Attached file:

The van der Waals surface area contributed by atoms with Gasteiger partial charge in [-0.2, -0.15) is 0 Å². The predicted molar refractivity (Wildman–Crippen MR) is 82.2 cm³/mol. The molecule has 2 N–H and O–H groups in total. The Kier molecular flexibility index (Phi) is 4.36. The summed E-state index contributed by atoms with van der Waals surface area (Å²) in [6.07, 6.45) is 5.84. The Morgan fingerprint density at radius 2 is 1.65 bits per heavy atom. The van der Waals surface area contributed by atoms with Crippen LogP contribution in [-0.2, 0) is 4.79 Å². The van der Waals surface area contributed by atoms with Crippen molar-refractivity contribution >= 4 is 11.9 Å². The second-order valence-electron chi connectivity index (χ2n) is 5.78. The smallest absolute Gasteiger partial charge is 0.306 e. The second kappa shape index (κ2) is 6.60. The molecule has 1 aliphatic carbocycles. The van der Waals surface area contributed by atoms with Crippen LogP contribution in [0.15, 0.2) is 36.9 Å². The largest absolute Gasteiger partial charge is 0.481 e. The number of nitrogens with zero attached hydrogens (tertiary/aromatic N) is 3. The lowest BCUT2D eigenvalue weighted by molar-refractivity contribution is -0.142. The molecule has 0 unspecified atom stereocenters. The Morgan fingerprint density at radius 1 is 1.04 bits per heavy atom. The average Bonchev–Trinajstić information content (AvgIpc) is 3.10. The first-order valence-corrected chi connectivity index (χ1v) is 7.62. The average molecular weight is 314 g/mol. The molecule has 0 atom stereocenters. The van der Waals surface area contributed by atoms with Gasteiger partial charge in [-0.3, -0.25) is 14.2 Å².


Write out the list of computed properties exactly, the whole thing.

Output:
The van der Waals surface area contributed by atoms with Gasteiger partial charge in [-0.2, -0.15) is 0 Å². The predicted molar refractivity (Wildman–Crippen MR) is 82.2 cm³/mol. The molecule has 2 N–H and O–H groups in total. The Kier molecular flexibility index (Phi) is 4.36. The summed E-state index contributed by atoms with van der Waals surface area (Å²) in [6.07, 6.45) is 5.84. The Morgan fingerprint density at radius 2 is 1.65 bits per heavy atom. The van der Waals surface area contributed by atoms with Crippen LogP contribution in [-0.2, 0) is 4.79 Å². The van der Waals surface area contributed by atoms with Crippen molar-refractivity contribution >= 4 is 11.9 Å². The second-order valence-electron chi connectivity index (χ2n) is 5.78. The smallest absolute Gasteiger partial charge is 0.306 e. The second kappa shape index (κ2) is 6.60. The molecule has 1 aliphatic carbocycles. The van der Waals surface area contributed by atoms with Crippen LogP contribution in [0.15, 0.2) is 36.9 Å². The largest absolute Gasteiger partial charge is 0.481 e. The number of nitrogens with zero attached hydrogens (tertiary/aromatic N) is 3. The lowest BCUT2D eigenvalue weighted by molar-refractivity contribution is -0.142. The molecule has 0 unspecified atom stereocenters. The Morgan fingerprint density at radius 1 is 1.04 bits per heavy atom. The average Bonchev–Trinajstić information content (AvgIpc) is 3.10. The first-order valence-corrected chi connectivity index (χ1v) is 7.62. The average molecular weight is 314 g/mol. The molecule has 0 atom stereocenters. The van der Waals surface area contributed by atoms with Gasteiger partial charge in [-0.3, -0.25) is 14.2 Å².